Heavy drinkers ‘more likely to reject alcohol health messages’

28 February 2024

The heaviest drinkers are the most likely to reject public health messaging on the dangers of alcohol, according to new research by London South Bank University (LSBU).

Heavier drinkers also rated themselves as less likely to experience drink-related health problems like liver disease than those following recommended NHS guidelines.

Men and women are advised not to drink more than 14 units a week, equivalent to six pints of average-strength beer or ten small glasses of lower-strength wine.

“This study shows that heavier drinkers especially are unlikely to be influenced by educational approaches like warning labels because they subconsciously avoid them,” LSBU’s Dr James Morris, who led the study, said.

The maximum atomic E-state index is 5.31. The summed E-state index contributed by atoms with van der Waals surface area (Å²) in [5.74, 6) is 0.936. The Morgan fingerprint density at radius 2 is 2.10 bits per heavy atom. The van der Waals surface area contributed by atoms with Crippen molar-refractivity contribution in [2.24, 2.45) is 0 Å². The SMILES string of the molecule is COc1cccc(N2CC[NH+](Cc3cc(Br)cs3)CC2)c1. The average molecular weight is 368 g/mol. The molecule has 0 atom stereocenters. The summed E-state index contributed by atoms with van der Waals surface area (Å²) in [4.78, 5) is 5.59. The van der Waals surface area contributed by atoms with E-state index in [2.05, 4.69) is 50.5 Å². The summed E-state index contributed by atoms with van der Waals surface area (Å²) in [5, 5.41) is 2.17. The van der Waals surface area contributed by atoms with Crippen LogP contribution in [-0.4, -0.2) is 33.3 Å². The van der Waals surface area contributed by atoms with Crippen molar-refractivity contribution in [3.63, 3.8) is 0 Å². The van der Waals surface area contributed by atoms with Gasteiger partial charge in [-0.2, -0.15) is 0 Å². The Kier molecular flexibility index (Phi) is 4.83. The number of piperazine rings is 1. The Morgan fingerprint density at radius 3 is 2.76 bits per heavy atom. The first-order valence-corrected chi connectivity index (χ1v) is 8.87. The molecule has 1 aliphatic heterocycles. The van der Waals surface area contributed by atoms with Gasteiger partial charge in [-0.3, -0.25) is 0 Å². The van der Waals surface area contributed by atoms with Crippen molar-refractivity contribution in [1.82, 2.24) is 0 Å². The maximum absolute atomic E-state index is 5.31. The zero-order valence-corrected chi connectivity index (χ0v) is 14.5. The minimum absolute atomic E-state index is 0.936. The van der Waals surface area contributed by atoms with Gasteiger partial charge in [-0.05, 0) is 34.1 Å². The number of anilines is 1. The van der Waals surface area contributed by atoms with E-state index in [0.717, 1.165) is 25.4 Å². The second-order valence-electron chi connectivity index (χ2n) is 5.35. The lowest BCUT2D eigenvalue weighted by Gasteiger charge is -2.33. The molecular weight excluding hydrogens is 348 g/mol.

Heavy drinkers rated a World Health Organisation risk message on various alcohol-related health problems as less credible and less trustworthy. They also felt more fearful of it and wanted to think about it less.

The study involved 600 participants, recruited online, whose alcohol consumption was tracked, and their responses recorded.

The researchers noted that those most likely to engage in certain risky behaviours often downplay the associated problems, described as ‘optimism bias’.

In turn, they avoid engaging with health warnings at a subconscious level.

The researchers say this is one reason why alcohol health information and campaigns alone are often ineffective at changing behaviour.

“Rather than relying on weak educational approaches, alcohol policy measures including minimum pricing and restricting availability and marketing are the most effective approaches,” Dr Morris said.

The study is published in the journal ‘Psychology & Health’.